If you consider yourself an absolute beginner in editing audio, it may help to know what a few terms are.
(DAW) Digital Audio Workstation
(VST) Virtual Studio Technology; a type of plugin
(Plug-in) Attaches to existing software to run a specific feature.
To put it simply, a DAW is your audio editing software of choice, a plugin is an additional piece of software to run inside your DAW, and a vst is the type of plugin used.
How To Install Plugins
-Make sure you know if your computer is a 32 bit operating system or a 64 bit operating system. This is extremely important because even if you do all the other steps correctly, your DAW will not be able to read the file if it is the wrong bit.
-Make sure you know what bit your DAW is running.
-Download your plugin file. (Typically for Windows these will be .dll, .vst, .vst3, .axx files)
-Locate your plugin folder on your computer.
-Copy or move plugin file to correct folder.
-Scan/enable inside your DAW.
-Ready to use.
What is a limiter?
One of the most commonly used tools in any audio production are limiters. These plugins help level audio and will catch any eardrum shattering peaks in the mix.
If you are not getting the desired result or you are using it for the first time, start with these 2 general rules when applying a limiter to your track:
-Only one is used on the master track.
-A high threshold that triggers the limiter only at the loudest peaks.
If you follow those 2 main rules, using a limiter should be simple and effective.
below is a guide of what each potential knob or setting
Gain: The input. 'Volume' controls the output after a device or plugin, and 'gain' controls the input.
Ceiling: The max output level. If you do not get the option to set the ceiling, most limiters are automatically set to -0.3 dB. This is because while the limiter is attempting to flatten the sound at exactly what you set your ceiling to, some sound still squeaks through and can become distorted. So if you do have the option to control your ceiling, make sure you are not pushing it all the way to 0 dB. Give it a little headroom.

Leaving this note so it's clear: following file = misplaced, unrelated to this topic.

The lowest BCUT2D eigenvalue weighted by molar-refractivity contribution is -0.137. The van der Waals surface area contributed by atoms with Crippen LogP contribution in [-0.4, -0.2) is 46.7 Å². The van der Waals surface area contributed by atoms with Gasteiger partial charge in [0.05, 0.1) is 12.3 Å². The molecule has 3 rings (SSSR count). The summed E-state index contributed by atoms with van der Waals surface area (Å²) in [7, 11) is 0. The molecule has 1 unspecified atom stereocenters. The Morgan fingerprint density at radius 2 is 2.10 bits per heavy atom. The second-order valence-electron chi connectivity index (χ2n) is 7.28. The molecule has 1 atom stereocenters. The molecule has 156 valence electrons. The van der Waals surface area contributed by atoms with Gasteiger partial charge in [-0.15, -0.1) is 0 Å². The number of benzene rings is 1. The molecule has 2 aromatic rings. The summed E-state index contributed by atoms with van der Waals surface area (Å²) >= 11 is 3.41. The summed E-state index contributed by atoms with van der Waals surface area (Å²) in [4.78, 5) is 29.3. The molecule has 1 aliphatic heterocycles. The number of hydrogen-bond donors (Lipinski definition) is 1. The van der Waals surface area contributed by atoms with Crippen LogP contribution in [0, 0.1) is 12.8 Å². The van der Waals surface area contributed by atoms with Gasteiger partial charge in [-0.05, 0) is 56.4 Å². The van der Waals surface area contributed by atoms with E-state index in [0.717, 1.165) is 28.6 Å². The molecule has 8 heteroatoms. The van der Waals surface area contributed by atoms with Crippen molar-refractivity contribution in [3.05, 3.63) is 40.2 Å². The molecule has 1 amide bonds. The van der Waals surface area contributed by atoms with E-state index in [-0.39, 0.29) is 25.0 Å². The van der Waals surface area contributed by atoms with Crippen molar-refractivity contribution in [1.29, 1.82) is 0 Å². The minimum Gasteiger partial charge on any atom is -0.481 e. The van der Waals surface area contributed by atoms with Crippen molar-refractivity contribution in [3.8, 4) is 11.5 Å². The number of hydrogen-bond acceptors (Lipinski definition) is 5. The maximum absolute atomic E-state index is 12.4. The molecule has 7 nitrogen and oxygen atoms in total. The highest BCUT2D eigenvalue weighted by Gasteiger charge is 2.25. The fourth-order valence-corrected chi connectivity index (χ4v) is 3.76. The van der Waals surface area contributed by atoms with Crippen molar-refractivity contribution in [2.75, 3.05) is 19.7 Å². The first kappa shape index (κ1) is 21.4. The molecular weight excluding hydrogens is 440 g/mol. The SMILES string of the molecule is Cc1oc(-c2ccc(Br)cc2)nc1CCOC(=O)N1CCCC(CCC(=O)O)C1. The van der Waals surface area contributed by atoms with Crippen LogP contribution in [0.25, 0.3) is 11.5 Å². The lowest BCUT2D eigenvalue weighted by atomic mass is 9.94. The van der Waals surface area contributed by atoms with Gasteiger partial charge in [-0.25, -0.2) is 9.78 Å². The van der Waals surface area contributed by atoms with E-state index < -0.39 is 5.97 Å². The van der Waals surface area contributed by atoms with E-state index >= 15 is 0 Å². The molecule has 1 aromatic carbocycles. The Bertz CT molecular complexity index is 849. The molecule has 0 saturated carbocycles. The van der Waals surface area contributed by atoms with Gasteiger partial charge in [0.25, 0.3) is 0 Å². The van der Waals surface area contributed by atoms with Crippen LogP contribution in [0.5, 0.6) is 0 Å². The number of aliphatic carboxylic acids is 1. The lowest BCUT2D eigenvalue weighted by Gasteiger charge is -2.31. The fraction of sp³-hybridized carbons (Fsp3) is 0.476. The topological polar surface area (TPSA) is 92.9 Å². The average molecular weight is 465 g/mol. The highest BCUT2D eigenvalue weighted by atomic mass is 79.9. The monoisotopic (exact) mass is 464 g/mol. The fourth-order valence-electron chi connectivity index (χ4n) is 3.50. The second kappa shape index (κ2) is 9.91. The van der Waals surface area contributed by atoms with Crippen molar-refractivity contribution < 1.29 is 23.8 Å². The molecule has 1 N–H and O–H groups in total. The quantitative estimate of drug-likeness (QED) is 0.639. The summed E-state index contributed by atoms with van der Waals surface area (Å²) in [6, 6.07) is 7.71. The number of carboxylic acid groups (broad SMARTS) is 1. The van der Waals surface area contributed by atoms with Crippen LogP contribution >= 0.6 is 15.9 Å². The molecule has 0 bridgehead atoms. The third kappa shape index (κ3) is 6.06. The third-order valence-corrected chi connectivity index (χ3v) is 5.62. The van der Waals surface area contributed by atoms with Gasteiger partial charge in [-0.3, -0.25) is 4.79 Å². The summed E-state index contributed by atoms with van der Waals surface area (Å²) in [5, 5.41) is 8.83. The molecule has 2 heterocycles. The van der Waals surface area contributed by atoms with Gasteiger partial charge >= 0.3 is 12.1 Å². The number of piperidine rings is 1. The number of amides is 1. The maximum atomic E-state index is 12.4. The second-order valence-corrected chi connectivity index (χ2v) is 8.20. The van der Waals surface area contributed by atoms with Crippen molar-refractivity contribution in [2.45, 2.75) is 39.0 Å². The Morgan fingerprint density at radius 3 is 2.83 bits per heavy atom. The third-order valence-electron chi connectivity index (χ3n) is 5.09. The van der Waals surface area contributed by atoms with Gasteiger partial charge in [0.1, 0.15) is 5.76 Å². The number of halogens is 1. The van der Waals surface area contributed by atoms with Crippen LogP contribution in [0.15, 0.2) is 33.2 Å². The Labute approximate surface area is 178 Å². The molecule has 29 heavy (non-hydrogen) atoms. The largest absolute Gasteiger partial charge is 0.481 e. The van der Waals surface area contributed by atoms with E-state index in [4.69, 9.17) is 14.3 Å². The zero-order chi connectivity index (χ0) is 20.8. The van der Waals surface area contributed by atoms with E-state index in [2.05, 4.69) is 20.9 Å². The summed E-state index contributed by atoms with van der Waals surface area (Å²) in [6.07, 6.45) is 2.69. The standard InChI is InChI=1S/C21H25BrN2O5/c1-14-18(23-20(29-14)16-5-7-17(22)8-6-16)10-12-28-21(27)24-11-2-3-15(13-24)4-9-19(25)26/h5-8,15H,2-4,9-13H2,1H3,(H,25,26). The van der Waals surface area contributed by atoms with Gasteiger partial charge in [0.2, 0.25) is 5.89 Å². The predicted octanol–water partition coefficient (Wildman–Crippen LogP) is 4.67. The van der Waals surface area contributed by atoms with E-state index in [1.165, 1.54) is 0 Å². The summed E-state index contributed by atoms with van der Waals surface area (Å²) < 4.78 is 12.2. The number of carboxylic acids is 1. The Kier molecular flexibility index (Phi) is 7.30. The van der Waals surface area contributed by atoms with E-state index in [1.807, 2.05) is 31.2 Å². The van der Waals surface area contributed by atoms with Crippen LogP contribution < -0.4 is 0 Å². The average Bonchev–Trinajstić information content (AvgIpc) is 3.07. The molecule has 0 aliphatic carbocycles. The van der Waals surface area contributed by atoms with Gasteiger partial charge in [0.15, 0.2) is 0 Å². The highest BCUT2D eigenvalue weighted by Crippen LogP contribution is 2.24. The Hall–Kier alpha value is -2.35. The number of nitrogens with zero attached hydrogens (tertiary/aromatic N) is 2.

Threshold: The level at which the limiter is triggered to engage. High is typically best.
ISP: Inter-Sample Peak detection detects peaks in the actual sample of that extra audio that sneaks through. Not necessary when editing podcasts as you typically do not need to cram as much loudness in a track as possible without it distorting. Although, having it on will certainly not hurt anything.
Release: How long the limiter is engaged. Usually you want a pretty quick release time, sometimes immediate. Improper use can lead to pumping, pulsating effect that is not pleasing to listen to. If you have the option for auto, it may be in your best interest to use it. Otherwise, opt for a short release time.
Lookahead: How far in advance your limiter is looking to catch peaks. Having too far lookahead time can muffle sound, but you definitely need some time to prevent clipping. 1-3 ms is usually plenty on this dial.
L/R: Each channel is limited independently as opposed to stereo that limiting applies to both when either hits the cut off. L/R makes a louder overall signal but can lead to more chances for clipping and changes the shape of the track and effects panning. As with other components to limiters, this is not something you are likely to need with podcast editing.